“The most critical thing that we’ve learned through the evaluation of Project AWARE is the context of community and school are tremendously important. In fact, they’re likely the most important of all implementation factors,” he said. “What works in Cleveland County might be quite different from what works in Rockingham County or Beaufort County. A one-size-fits-all approach is not going to work for school-based mental health.”

classroom connection

School Closures and Remote Learning Spurred Innovative Responses


Schools and educators were forced to find new approaches to teaching and learning removed from classroom when schools were abruptly closed in March 2020, with many not returning to in-person instruction until late in the 2020-21 school year, if at all.


Among the innovative responses developed in the early weeks and months of the COVID-19 pandemic were two reviewed by State Board members at their meeting this month: the At Home Learning Initiative, a partnership between UNC-TV, the Department of Public Instruction and the Friday Institute for Educational Innovation, and the Distinguished Leaders in a Remote Environment initiative, a professional development effort for principals and led by principals to figure out how to teach and support students from afar.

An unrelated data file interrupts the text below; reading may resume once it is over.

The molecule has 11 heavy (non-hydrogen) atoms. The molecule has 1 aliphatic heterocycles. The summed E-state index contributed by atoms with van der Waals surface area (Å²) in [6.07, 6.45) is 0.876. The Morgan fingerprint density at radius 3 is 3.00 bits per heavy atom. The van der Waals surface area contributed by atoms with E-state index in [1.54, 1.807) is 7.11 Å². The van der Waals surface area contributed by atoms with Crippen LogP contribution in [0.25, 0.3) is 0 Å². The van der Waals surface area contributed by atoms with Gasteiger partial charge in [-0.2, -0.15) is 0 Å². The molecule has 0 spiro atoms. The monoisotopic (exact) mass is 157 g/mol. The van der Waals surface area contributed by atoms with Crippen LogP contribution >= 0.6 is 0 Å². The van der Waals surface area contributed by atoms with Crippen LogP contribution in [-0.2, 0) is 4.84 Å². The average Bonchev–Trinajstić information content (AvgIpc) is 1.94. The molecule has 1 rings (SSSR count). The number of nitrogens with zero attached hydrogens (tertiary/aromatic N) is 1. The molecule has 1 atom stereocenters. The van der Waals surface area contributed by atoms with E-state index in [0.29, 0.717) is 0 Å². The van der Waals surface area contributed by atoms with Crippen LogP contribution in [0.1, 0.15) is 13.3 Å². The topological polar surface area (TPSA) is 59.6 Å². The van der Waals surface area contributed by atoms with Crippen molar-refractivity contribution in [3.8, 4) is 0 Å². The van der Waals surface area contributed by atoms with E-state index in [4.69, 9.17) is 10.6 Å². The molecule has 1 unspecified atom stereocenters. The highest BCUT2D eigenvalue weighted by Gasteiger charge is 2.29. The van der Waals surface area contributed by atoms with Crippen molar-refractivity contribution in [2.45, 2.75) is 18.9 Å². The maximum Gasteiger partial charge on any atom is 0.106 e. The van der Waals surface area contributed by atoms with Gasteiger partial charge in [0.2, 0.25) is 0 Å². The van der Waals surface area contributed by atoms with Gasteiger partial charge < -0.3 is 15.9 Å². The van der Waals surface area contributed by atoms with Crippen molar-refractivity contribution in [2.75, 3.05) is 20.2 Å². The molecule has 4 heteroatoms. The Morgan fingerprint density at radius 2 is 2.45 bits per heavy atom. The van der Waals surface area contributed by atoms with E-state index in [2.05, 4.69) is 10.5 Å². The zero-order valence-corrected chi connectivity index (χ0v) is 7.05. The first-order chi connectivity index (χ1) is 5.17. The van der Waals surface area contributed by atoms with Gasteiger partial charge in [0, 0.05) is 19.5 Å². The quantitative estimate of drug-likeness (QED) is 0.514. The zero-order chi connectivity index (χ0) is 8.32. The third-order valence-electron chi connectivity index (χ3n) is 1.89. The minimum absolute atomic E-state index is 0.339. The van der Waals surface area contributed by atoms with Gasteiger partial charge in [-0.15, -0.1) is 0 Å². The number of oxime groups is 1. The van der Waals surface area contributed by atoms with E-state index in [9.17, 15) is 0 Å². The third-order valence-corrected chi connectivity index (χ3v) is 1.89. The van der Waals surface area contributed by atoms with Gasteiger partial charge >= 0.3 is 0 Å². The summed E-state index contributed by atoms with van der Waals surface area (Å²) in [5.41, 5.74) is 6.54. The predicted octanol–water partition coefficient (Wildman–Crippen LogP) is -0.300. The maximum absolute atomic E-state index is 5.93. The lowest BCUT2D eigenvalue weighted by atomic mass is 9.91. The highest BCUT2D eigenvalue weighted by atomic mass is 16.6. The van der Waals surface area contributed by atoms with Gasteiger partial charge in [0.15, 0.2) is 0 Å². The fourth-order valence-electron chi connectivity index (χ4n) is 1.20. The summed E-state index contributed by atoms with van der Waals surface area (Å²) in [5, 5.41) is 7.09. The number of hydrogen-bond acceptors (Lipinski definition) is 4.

The At Home Learning effort began in spring 2020 with curated content that was aired on television to provide free, curriculum-informed programming, especially for those with limited or no internet access. Under a second phase of the initiative, called Classroom Connection, the remote-learning initiative evolved with teacher-created content in math and literacy instruction for students in Pre-K to grade 5.